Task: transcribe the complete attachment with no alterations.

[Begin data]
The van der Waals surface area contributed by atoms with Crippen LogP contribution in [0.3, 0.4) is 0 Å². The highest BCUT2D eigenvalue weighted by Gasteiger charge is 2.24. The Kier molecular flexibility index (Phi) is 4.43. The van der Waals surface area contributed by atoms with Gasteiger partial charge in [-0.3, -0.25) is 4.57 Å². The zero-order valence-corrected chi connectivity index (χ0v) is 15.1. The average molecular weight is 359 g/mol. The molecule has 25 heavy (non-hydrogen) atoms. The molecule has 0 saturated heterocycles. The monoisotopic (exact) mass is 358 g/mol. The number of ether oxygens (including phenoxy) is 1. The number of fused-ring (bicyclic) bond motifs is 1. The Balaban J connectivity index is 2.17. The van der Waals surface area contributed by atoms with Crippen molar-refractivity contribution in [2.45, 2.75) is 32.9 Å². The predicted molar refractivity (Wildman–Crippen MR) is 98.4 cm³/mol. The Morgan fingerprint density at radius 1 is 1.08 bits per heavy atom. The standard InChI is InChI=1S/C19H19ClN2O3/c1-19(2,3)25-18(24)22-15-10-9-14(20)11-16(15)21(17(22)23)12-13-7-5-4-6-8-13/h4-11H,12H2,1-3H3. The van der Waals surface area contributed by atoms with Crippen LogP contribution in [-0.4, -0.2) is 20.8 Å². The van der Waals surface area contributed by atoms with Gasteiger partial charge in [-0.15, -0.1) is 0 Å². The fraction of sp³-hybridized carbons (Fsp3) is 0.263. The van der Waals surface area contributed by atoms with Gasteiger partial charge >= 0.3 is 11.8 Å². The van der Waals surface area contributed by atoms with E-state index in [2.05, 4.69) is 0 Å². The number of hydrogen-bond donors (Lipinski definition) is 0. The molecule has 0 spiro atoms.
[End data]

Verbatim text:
The van der Waals surface area contributed by atoms with Crippen LogP contribution in [0.3, 0.4) is 0 Å². The highest BCUT2D eigenvalue weighted by Gasteiger charge is 2.24. The Kier molecular flexibility index (Phi) is 4.43. The van der Waals surface area contributed by atoms with Gasteiger partial charge in [-0.3, -0.25) is 4.57 Å². The zero-order valence-corrected chi connectivity index (χ0v) is 15.1. The average molecular weight is 359 g/mol. The molecule has 25 heavy (non-hydrogen) atoms. The molecule has 0 saturated heterocycles. The monoisotopic (exact) mass is 358 g/mol. The number of ether oxygens (including phenoxy) is 1. The number of fused-ring (bicyclic) bond motifs is 1. The Balaban J connectivity index is 2.17. The van der Waals surface area contributed by atoms with Crippen molar-refractivity contribution in [2.45, 2.75) is 32.9 Å². The predicted molar refractivity (Wildman–Crippen MR) is 98.4 cm³/mol. The Morgan fingerprint density at radius 1 is 1.08 bits per heavy atom. The standard InChI is InChI=1S/C19H19ClN2O3/c1-19(2,3)25-18(24)22-15-10-9-14(20)11-16(15)21(17(22)23)12-13-7-5-4-6-8-13/h4-11H,12H2,1-3H3. The van der Waals surface area contributed by atoms with Crippen LogP contribution in [-0.4, -0.2) is 20.8 Å². The van der Waals surface area contributed by atoms with Gasteiger partial charge in [-0.15, -0.1) is 0 Å². The fraction of sp³-hybridized carbons (Fsp3) is 0.263. The van der Waals surface area contributed by atoms with Gasteiger partial charge >= 0.3 is 11.8 Å². The van der Waals surface area contributed by atoms with E-state index in [2.05, 4.69) is 0 Å². The number of hydrogen-bond donors (Lipinski definition) is 0. The molecule has 0 spiro atoms.